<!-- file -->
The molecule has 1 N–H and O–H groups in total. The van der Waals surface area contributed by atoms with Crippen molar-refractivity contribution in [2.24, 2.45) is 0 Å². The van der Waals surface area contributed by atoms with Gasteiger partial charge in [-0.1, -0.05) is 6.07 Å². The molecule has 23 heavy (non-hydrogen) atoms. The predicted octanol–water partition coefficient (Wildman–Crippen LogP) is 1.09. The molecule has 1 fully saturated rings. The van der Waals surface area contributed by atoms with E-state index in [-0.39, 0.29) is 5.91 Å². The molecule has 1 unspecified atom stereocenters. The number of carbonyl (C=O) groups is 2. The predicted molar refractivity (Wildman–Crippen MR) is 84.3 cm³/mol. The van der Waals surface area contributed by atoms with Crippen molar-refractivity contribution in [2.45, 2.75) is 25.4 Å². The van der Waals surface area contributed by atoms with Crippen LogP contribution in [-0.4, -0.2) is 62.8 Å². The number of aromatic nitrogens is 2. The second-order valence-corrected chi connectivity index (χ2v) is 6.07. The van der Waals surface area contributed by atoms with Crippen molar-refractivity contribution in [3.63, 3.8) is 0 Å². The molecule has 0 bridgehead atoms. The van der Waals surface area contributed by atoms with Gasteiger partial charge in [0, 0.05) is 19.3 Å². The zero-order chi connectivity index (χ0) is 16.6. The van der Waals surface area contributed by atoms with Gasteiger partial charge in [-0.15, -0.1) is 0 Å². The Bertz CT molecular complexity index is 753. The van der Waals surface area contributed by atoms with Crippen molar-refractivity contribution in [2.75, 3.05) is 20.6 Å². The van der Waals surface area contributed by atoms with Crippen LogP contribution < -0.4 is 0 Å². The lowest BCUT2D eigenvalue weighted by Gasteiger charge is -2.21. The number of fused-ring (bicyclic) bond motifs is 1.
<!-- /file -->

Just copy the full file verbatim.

The molecule has 1 N–H and O–H groups in total. The van der Waals surface area contributed by atoms with Crippen molar-refractivity contribution in [2.24, 2.45) is 0 Å². The van der Waals surface area contributed by atoms with Gasteiger partial charge in [-0.1, -0.05) is 6.07 Å². The molecule has 23 heavy (non-hydrogen) atoms. The predicted octanol–water partition coefficient (Wildman–Crippen LogP) is 1.09. The molecule has 1 fully saturated rings. The van der Waals surface area contributed by atoms with E-state index in [-0.39, 0.29) is 5.91 Å². The molecule has 1 unspecified atom stereocenters. The number of carbonyl (C=O) groups is 2. The predicted molar refractivity (Wildman–Crippen MR) is 84.3 cm³/mol. The van der Waals surface area contributed by atoms with Crippen molar-refractivity contribution in [2.45, 2.75) is 25.4 Å². The van der Waals surface area contributed by atoms with Crippen LogP contribution in [-0.4, -0.2) is 62.8 Å². The number of aromatic nitrogens is 2. The second-order valence-corrected chi connectivity index (χ2v) is 6.07. The van der Waals surface area contributed by atoms with Crippen molar-refractivity contribution in [3.63, 3.8) is 0 Å². The molecule has 0 bridgehead atoms. The van der Waals surface area contributed by atoms with Gasteiger partial charge in [0, 0.05) is 19.3 Å². The zero-order chi connectivity index (χ0) is 16.6. The van der Waals surface area contributed by atoms with Gasteiger partial charge in [-0.15, -0.1) is 0 Å². The Bertz CT molecular complexity index is 753. The van der Waals surface area contributed by atoms with Crippen molar-refractivity contribution in [2.75, 3.05) is 20.6 Å². The van der Waals surface area contributed by atoms with Crippen LogP contribution < -0.4 is 0 Å². The lowest BCUT2D eigenvalue weighted by Gasteiger charge is -2.21. The number of fused-ring (bicyclic) bond motifs is 1.